Integrated Production, Inventory, and Location-Allocation Decisions in Designing Supply Chain Networks

Integrated Production, Inventory, and Location-Allocation Decisions in Designing Supply Chain Networks

Sepideh Alavi (University of Wisconsin-Milwaukee, Milwaukee, WI, USA), Nader Azad (Sobey School of Business, Saint Mary's University, Halifax, Canada), Mojtaba Heydar (University of Newcastle, Callaghan, Australia) and Hamid Davoudpour (Amirkabir University of Technology, Tehran, Iran)
DOI: 10.4018/IJISSCM.2016100102
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This paper studies the design and development of an inventory model for manufacturers with constant production rates considering location and allocation decisions in a three-level supply chain. In this supply chain, the demands of customers and the lead times are assumed to be uncertain. Therefore, each distribution center retains some amount of safety stock to provide suitable service level for customers. The proposed non-linear model aims to minimize location and inventory costs of distribution centers, manufacturers and transportation costs subject to relevant constraints. To solve the model, an efficient imperialist competitive algorithm and a Tabu search algorithm, each using variable neighborhood search, are proposed. The model outputs are decisions such as which distribution centers and manufacturers are opened, the allocation of customers to distribution centers, and distribution centers to manufacturers. Results are also the ordering quantity of each opened distribution center and the production rate of each opened manufacturer. The computational results for several instances of the problem are represented to show the efficiency of proposed algorithm.
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In today’s competitive and dynamic market conditions, the effective collaboration of partners and coordination of all strategic, tactical, and operational activities and decisions within the supply chain is prerequisite (Shen, 2005). Recently, lots of integrated models have been studied within the supply chain networks approach. The integrated models in supply chain networks include inventory-routing problems, location-inventory problems, and production-inventory models (Tarantilis, 2008). This paper mostly deals with location-inventory problems integrated with production rates’ decision for manufacturers.

The previous related works on integrated models can be viewed and classified based on the level of integration, complexities, decision variables, modeling techniques, and solution algorithm. In what follows, these related works are briefly discussed.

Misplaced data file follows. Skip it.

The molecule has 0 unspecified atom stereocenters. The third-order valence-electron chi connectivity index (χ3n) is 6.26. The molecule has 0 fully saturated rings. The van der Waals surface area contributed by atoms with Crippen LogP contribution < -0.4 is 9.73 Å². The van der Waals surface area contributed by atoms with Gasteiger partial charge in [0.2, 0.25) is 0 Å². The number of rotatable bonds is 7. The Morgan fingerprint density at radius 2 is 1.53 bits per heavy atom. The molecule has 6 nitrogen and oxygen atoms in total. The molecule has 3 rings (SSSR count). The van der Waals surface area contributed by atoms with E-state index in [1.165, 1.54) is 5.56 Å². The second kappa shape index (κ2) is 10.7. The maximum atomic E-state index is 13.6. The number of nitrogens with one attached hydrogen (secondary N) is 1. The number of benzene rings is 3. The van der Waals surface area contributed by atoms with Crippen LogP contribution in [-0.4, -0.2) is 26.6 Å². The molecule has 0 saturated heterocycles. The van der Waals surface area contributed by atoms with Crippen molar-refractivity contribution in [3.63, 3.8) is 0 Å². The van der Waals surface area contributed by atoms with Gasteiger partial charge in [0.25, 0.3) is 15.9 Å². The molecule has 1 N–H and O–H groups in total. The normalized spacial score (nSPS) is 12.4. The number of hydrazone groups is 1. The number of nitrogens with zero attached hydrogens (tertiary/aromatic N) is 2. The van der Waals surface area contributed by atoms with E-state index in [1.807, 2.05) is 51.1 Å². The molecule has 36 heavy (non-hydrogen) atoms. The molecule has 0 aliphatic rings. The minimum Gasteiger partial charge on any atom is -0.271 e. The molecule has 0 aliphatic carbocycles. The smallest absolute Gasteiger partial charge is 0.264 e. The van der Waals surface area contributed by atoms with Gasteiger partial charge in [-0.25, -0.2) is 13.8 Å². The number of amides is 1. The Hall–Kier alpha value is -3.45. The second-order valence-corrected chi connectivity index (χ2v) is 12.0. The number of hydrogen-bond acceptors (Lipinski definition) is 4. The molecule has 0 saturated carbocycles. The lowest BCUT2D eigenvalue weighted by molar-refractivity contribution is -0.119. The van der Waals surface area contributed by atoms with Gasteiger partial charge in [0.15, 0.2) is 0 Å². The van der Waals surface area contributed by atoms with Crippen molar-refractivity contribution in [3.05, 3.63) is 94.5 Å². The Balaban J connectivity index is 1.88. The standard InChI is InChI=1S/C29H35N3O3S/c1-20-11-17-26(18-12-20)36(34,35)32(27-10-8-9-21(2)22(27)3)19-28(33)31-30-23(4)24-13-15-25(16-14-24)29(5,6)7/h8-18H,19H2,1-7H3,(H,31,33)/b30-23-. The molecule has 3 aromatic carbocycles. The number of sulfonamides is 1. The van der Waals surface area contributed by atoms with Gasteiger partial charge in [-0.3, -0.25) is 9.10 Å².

The first classification is the level of integration which include location-inventory, inventory-routing, and production-inventory. There are many researchers who developed models for location-inventory problems. Erlebacher and Meller (2000) develop a non-linear model for distribution centers’ locations accompanied with inventory holding costs at DCs (Distribution centers) in which the location of DCs were assumed discrete variables. Teo, Ou, and Goh (2001) propose a location-inventory model which considered centralization of DCs and did not include transportation costs. The models in this category are further developed by other researchers to include more decision variables and factors. In one study, Daskin, Coullard, and Shen (2001) develop an integrated approach to determine the location, number of the DCs and the amount of safety stock hold at each DC. They develop a nonlinear integer program solved by a Lagrangian Relaxation solution algorithm. The outputs of their approach are number of DCs to be established along with the level of inventory to be kept at each DC. In another study, Miranda and Garido (2004) work on a nonlinear three-level location-inventory model with capacitated DCs. The manufacturers are pre-determined with no inventory hold at them. They developed a mixed integer nonlinear programing, and a Lagrangian-based heuristic and sub-gradient method were developed in order to solve that. Miranda and Garido (2006) develop a hierarchical two-phase heuristic in order to optimize the service level in a three level distribution network design. In the first phase, the service level is optimized and in the second level, location-inventory decision is considered. These two steps are iterated until equilibrium is reached with regard to service level. Berman, Krass, and Tajbakhsh (2012) consider a location-inventory model where DCs follow a periodic review inventory policy. The aim is to determine inventory policy parameters at the DCs together with location- allocation decisions. A Lagrangian relaxation algorithm is proposed to solve the model. In a problem that can be considered as location-inventory, Askin, Baffo, and Xia (2014) develop a model for logistics network and warehouse location with inventory consideration. The model solved by a genetic algorithm which is problem specific.

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